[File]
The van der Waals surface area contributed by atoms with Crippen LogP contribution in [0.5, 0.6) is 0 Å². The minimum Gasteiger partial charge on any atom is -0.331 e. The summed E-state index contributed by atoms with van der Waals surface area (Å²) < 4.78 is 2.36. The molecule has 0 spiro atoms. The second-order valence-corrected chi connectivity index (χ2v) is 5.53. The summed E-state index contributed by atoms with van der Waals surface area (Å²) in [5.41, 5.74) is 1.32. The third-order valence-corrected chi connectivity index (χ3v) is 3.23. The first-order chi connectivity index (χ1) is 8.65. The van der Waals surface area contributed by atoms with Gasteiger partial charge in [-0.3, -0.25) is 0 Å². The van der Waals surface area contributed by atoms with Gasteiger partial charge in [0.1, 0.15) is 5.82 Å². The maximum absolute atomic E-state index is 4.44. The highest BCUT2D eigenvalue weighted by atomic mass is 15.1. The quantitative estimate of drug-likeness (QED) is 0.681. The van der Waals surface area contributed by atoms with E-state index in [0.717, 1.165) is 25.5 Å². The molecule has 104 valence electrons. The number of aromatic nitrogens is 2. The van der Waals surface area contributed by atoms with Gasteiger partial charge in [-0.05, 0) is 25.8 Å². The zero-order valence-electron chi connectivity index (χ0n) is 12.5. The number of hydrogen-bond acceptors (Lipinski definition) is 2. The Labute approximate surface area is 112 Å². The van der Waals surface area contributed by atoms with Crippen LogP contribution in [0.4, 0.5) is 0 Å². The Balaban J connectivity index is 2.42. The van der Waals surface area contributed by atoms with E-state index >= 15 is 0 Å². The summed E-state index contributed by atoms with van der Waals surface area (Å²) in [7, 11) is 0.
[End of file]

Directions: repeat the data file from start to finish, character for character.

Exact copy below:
The van der Waals surface area contributed by atoms with Crippen LogP contribution in [0.5, 0.6) is 0 Å². The minimum Gasteiger partial charge on any atom is -0.331 e. The summed E-state index contributed by atoms with van der Waals surface area (Å²) < 4.78 is 2.36. The molecule has 0 spiro atoms. The second-order valence-corrected chi connectivity index (χ2v) is 5.53. The summed E-state index contributed by atoms with van der Waals surface area (Å²) in [5.41, 5.74) is 1.32. The third-order valence-corrected chi connectivity index (χ3v) is 3.23. The first-order chi connectivity index (χ1) is 8.65. The van der Waals surface area contributed by atoms with Gasteiger partial charge in [-0.3, -0.25) is 0 Å². The van der Waals surface area contributed by atoms with Gasteiger partial charge in [0.1, 0.15) is 5.82 Å². The maximum absolute atomic E-state index is 4.44. The highest BCUT2D eigenvalue weighted by atomic mass is 15.1. The quantitative estimate of drug-likeness (QED) is 0.681. The van der Waals surface area contributed by atoms with E-state index in [0.717, 1.165) is 25.5 Å². The molecule has 104 valence electrons. The number of aromatic nitrogens is 2. The van der Waals surface area contributed by atoms with Gasteiger partial charge in [-0.05, 0) is 25.8 Å². The zero-order valence-electron chi connectivity index (χ0n) is 12.5. The number of hydrogen-bond acceptors (Lipinski definition) is 2. The Labute approximate surface area is 112 Å². The van der Waals surface area contributed by atoms with Crippen LogP contribution in [0.4, 0.5) is 0 Å². The Balaban J connectivity index is 2.42. The van der Waals surface area contributed by atoms with E-state index >= 15 is 0 Å². The summed E-state index contributed by atoms with van der Waals surface area (Å²) in [7, 11) is 0.